Audi looking for Tesla-style, non-traditional way to sell EVs

How The German Brand Gets To 25% Sales Will Be Fascinating To Watch

Audi e-tron quattro concept
Audi e-tron quattro concept / Image Credit: Audi
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As part of Audi's notable EV emphasis at the Los Angeles Auto Show last week, there was a bit of a secondary discussion on just how the automaker might get to the point where 25 percent of all of its sales would be electric vehicles. After all, no major automaker has figured out how to crack into the double-digit percentage of plug-in vehicle sales. The problem might be, as The New York Times noted recently, that traditional dealerships just don't know how to sell EVs. While no one at Audi was saying that the automaker is going to open up its own EV stores, like Tesla has, but two Audi of America executives were certainly warm to a different style of how an automaker can encourage EV sales.

Filip Brabec, AoA's director of product management, said that Audi is at least considering making changes, including some sort of different dealership experience and perhaps a new kind of test drive. "The traditional automotive approach is not necessarily working," Brabec said. "A lot of it has to do with the complexity of the product and the complexity of the offer and it's difficult, I think, to bring that into a classical dealership and sort of treat is as another car and off we go. I think there needs to be some differences in how we go in the future."

AoA president Scott Keogh said that Tesla has shown the rest of the industry how to make selling EVs a complete experience. It's not just about the car, he acknowledged. "I think we have to give Tesla credit where it's deserved," he said. "I think the charging network, at least from a public relations point of view, is quite strong and that's definitely added to the message." So many automakers want to have that, "Tesla fighter," as we've heard over and over recently, but Keogh hinted that Audi could do a better job than Tesla is doing today. "I think they've done a good job of looking at the full package. I think we have some resources and the network and everything else that we can put a fuller package together."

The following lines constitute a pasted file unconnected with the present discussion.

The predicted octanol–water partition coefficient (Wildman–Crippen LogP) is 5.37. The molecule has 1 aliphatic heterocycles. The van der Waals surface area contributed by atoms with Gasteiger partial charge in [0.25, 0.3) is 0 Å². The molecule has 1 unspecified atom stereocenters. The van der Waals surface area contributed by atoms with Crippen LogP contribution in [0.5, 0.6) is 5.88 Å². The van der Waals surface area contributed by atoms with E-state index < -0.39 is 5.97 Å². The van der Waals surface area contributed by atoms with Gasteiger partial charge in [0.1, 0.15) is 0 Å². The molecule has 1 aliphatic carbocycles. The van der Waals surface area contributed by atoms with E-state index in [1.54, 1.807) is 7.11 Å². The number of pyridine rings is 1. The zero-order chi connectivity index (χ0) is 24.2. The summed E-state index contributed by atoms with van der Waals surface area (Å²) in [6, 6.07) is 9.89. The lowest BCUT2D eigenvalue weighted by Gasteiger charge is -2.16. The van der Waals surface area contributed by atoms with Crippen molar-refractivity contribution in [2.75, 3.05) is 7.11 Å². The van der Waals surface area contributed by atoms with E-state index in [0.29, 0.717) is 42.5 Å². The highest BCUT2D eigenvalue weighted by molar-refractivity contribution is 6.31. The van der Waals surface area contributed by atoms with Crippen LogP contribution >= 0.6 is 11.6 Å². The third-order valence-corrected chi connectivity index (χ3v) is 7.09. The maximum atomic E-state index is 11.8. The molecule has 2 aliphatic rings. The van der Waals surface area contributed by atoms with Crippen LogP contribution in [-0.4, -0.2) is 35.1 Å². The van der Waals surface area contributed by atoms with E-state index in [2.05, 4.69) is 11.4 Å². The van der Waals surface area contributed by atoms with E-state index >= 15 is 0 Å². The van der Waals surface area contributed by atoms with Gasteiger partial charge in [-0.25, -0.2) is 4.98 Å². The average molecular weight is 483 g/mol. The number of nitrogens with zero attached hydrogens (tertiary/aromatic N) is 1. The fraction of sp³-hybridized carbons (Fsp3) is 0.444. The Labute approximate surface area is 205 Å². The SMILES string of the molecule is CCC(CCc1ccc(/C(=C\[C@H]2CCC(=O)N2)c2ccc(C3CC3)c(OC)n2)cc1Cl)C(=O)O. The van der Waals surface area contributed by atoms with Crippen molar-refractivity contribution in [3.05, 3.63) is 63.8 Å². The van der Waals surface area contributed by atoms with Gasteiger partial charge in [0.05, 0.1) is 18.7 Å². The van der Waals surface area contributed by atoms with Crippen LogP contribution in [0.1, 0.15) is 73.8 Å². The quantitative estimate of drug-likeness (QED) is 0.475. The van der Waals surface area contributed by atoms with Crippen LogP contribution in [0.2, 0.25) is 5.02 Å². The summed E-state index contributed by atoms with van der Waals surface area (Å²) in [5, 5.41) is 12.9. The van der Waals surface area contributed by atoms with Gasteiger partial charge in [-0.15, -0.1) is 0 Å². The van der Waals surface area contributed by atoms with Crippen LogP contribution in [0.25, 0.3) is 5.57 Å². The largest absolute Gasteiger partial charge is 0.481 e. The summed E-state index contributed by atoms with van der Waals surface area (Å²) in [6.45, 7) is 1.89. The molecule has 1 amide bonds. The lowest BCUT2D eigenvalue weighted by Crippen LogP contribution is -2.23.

The most important part is getting people into the cars, Brabec said. "I think exposing consumers to EVs, letting them experience EVs is another big aspect, and probably different than we have today, because test driving a car today is a very conventional thing. It's probably not going to be as conventional with EVs, particularly if you've never been in one before." We can't wait.

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